doesn’t emit a discard warning

It’s worth noting that there are no casts in your last examples at all.

  val u1: Unit = ()
  val u2: Unit = new Object //I have no idea what's happening here
  val u3: Unit = true // warning: a pure expression does nothing in statement position
  // this is equivalent to val u3: Unit = { true; () }. There is no casting going on.
  val u4: Unit = 1 // warning: a pure expression does nothing in statement position
 //  this is equivalent to val u4: Unit = { 1; () }. there is no casting going ong
#6

Note that there is nothing in the Scala spec that demands it throw a ClassCastException at any point. When an asInstanceOf is supposed to be successful, then Scala must not throw. But if it is not supposed to be successful, Scala can do whatever it wants.

In practice it often chooses to do the least amount of compile-time and/or run-time work sufficient to convince the JVM, or JavaScript, to pursue.

2 Likes
#7

You have to ask:

$ scala -Wvalue-discard
Welcome to Scala 2.13.0 (OpenJDK 64-Bit Server VM, Java 12.0.1).
Type in expressions for evaluation. Or try :help.

scala> val u: Unit = new Object
                     ^
       warning: discarded non-Unit value
u: Unit = ()
2 Likes
#8

According to the Value Discarding section of the Scala specs:

If e has some value type and the expected type is Unit , e is converted to the expected type by embedding it in the term { e; () } .

Therefore, I would expect this expression:

val u: Unit = execute[Unit]()

to be rewritten by the compiler to:

val u: Unit = { execute[Unit](); () }

In such case, no conversion error occurs and the value discarding behaviour is consistent.

But it seems that because:

Implicit conversions can be applied to expressions whose type does not match their expected type

and since we have Unit => Unit, implicit conversion does not happen.

And yet, the behaviour in r3 does not confirm to my logic:

def execute[R](): R = (new Object).asInstanceOf[R]

val r1: Unit = execute[Unit]() // class java.lang.Object cannot be cast to class scala.runtime.BoxedUnit
val r2: Int = execute[Int]() // class java.lang.Object cannot be cast to class java.lang.Integer

val r3: Unit = (new Object).asInstanceOf[Unit] // SUCCESS!
val r4: Int = (new Object).asInstanceOf[Int] // class java.lang.Object cannot be cast to class java.lang.Integer

Maybe r3 it’s treated as a special case. But then, why not do the same in r1? In my opinion, when the expected type is Unit it makes sense to discard the value regardless of its type.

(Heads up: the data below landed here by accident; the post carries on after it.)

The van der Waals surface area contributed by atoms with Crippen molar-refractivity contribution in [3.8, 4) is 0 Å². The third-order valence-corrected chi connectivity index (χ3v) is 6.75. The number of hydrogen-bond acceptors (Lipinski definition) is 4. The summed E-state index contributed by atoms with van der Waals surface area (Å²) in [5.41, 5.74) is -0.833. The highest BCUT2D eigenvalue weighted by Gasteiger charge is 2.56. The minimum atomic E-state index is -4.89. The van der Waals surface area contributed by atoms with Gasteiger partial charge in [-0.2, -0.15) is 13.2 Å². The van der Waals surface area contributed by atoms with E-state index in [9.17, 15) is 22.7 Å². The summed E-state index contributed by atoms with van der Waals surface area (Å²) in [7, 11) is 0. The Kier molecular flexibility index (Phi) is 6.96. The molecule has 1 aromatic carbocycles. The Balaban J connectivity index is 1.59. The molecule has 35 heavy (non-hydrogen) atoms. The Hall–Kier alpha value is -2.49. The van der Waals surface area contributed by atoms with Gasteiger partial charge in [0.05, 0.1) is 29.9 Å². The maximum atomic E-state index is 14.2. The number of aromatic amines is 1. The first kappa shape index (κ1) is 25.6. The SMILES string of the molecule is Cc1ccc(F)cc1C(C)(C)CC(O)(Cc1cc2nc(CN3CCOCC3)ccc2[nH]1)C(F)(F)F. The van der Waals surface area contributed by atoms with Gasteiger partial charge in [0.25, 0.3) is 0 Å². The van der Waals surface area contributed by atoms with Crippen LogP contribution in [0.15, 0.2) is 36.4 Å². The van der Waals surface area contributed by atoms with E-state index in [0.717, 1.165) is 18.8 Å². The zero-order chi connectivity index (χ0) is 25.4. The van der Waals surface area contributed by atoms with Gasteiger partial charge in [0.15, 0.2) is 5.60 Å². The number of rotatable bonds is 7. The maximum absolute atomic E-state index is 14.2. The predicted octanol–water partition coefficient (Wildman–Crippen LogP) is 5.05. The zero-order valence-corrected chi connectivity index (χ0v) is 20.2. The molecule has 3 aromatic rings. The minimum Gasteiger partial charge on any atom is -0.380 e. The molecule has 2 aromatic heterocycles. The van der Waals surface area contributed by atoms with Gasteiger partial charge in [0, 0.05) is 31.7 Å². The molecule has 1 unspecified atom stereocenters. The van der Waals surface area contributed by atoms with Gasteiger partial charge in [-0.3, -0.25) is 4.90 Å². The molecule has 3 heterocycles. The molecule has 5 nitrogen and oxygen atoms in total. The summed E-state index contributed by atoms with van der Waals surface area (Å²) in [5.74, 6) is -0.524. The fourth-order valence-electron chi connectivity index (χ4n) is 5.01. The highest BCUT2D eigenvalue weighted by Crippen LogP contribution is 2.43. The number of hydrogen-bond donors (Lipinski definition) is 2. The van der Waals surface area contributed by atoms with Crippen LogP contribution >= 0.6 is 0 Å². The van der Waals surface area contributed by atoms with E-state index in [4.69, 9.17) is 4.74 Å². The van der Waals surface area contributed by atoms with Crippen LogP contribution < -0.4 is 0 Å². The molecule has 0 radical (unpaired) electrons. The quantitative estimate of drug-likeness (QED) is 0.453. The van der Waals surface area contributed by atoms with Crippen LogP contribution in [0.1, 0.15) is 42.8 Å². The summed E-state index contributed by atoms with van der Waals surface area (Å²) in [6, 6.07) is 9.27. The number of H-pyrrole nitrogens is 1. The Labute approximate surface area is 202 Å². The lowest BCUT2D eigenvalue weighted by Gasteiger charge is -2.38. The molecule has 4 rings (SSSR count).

#9

I just saw the blue box saying let’s welcome y’all to the community, so welcome!

The icon is two manly hands man-handling, one hand clearly the superior hand.

I’d propose an icon based on the famous Sistine chapel God/man hands. Offhand, so to speak, I don’t remember what it represents. Is it when Adam says, I’m lonely! or when God says, You know what tickles? and then demonstrates.

So, your question is, after we lie to the compiler and claim that an Object is a (boxed) R, why do we get away with the lie in one case but not the other? The one case (r3) is just an expression that is Unit. There is nothing more to say, you said it was a Unit! The other case, though, is polymorphic, which is Greek for liar, which means we must “trust but verify”. Actually, we just verify.

3 Likes
#10

After compiling the following Scala code:

  def execute[R](): R = (new Object).asInstanceOf[R]

  def main(args: Array[String]): Unit = {
    val u1: Unit = (new Object).asInstanceOf[Unit]
    val i1: Int = (new Object).asInstanceOf[Int]
    val s1: String = (new Object).asInstanceOf[String]

    val u2: Unit = execute[Unit]()
    val i2: Int = execute[Int]()
    val s2: String = execute[String]()
  }

and decompiling it to Java:

  public <R> R execute() { return (R)new Object(); }
  
  public void main(String[] args) {
    new Object(); BoxedUnit u1 = BoxedUnit.UNIT;
    int i1 = BoxesRunTime.unboxToInt(new Object());
    String s1 = (String)new Object();
    
    BoxedUnit u2 = (BoxedUnit)execute();
    int i2 = BoxesRunTime.unboxToInt(execute());
    String s2 = (String)execute();
  }

compiler’s behaviour is consistent when we have primitive and reference types (i1 and i2, s1 and s2) but it isn’t when we have Unit.